Visitors prepare to enter the dementia simulation house near UNI’s campus.

A bird chirping. An air conditioner rumbling. A gentle hug. These may all seem like innocuous daily occurrences, but for a person with Alzheimer’s disease or dementia, these events can cause confusion, anxiety or physical discomfort, according to Elaine Eshbaugh, Ph.D., professor of gerontology at the University of Northern Iowa. 

In an effort to raise awareness of just how much dementia changes how someone experiences the world, Eshbaugh recently helped launch a “dementia simulation house” near the UNI campus, powered by Dementia Live. Through goggles, headphones and gloves, the house allows visitors to experience how someone lives with the disease’s alterations to their sight, sound and touch. 

“What we’re trying to do is educate people in the community, so that when people with dementia seek out their services, they’re a little bit more understanding,” Eshbaugh told McKnight’s Home Care Daily Pulse. “Our goal really is to keep people with dementia in the community just a little bit longer.”

Currently, 4 out of 5 people with dementia live at home, not in an assisted living or skilled nursing facility. And the population, numbering 6.5 million people with Alzheimer’s alone in the United States, could more than double by 2050, based on some projections, as a result of the aging baby boomer generation.

Seeing a different world

Eshbaugh noted how important it is for home care workers to understand how much dementia affects a patient’s vision. As the disease progresses, patients lose their peripheral vision and depth perception.

“Our brains are incredible because we see two images, one out of each eye, and our brain is smart enough to just cleanly put those two images on top of each other,” she said. “Your brain loses that ability when you have dementia.”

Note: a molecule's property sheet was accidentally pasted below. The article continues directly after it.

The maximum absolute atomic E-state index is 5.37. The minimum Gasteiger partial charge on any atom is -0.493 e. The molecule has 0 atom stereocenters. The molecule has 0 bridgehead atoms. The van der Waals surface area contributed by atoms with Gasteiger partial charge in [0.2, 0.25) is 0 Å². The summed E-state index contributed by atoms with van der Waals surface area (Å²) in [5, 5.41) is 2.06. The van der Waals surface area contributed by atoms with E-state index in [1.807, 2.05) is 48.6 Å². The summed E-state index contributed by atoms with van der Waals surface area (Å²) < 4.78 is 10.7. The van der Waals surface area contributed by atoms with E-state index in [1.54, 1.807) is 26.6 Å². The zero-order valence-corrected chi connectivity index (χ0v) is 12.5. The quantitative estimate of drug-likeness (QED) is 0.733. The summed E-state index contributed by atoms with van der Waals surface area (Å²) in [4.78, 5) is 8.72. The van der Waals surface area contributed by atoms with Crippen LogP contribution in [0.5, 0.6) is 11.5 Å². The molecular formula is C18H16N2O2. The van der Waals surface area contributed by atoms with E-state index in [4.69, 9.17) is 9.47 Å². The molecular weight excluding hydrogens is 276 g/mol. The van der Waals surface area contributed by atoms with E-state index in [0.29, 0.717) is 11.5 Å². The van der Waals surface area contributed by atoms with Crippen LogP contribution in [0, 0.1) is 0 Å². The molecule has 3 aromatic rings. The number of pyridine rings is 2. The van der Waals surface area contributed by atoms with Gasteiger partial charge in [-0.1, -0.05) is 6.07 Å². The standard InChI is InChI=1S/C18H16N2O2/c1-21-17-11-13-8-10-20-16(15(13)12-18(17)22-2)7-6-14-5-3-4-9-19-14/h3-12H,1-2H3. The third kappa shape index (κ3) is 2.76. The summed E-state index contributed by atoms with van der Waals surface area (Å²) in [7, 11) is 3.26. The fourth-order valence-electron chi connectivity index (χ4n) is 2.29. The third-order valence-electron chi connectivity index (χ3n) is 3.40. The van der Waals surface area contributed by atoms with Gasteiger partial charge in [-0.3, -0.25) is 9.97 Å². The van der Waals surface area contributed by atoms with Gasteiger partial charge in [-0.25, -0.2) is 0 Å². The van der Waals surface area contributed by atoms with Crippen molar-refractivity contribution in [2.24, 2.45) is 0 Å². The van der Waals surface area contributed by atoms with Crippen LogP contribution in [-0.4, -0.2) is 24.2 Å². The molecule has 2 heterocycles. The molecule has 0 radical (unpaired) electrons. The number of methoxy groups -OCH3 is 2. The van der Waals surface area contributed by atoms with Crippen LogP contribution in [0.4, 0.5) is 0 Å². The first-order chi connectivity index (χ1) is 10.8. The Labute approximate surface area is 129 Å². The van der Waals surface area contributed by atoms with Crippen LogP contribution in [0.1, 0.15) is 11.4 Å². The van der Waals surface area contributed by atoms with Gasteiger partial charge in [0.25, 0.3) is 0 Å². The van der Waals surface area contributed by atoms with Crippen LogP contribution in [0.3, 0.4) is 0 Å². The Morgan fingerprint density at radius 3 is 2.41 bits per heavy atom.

Several tactics can help caregivers when it comes to making a patient with dementia feel more comfortable, however. When you first enter the room with someone with cognitive deficits, for example, Eshbaugh recommends stopping about 6 feet away from them, introducing yourself and then allowing them to process you before beginning to move into what might be their personal space.

She also suggests that a home care worker avoid getting too close to  a patient when initiating a conversation. 

“If you are too close to someone and right in front of them they might forget where they are because all they see is you,” Eshbaugh said. “That can be very intimidating and they can lose track of where they are.”

No such thing as background noise

Dementia also alters patients’ sense of hearing, Esbaugh said. 

“With dementia there’s no such thing as background noise,” she said. “All the sounds that you hear, whether it’s a bird chirping outside or a clock that is ticking, a TV in another room or someone trying to have a conversation with you, all of those sounds are of equal importance and your brain has to try to prioritize them because it doesn’t automatically do that like our brains do.”

She emphasized that caregivers really need to focus on minimizing extraneous noise. She added that at home, you might be able to have a conversation with the TV on but someone with dementia may not be able to do that because they’re unable to block that noise out, Eshbaugh said.

Often, noises we don’t even notice, such as an air conditioner that’s rumbling or a ceiling fan that’s making a humming noise will compete with your voice for a patient’s attention.

“Just being aware of that and doing what you can to provide a quiet space with minimal extraneous noise so that their brain doesn’t have to work as hard to identify your voice and respond to you can go a long way,” she said.

Broken messages

Dementia also affects a patient’s sense of touch, Eshbaugh said. For example, with the disease it’s harder to do things such as button a shirt or start a load of laundry because the messages between your body and your brain are broken.

Dementia patients also may lose the ability to interpret temperature, so they may take a bath in scalding hot water or wander outside in the winter in shorts and a T-shirt.

Caregivers can be sensitive to these issues by simply alerting patients anytime touch might be involved, so they know what to expect. 

“Keep in mind that as anxiety goes up, cognition goes down, so the more anxious you make someone who is living with dementia, the less likely they are going to be able to have a typical conversation or do what they need to do around the house,” Eshbaugh said. “Your goal as a caregiver is really to keep that anxiety level low.”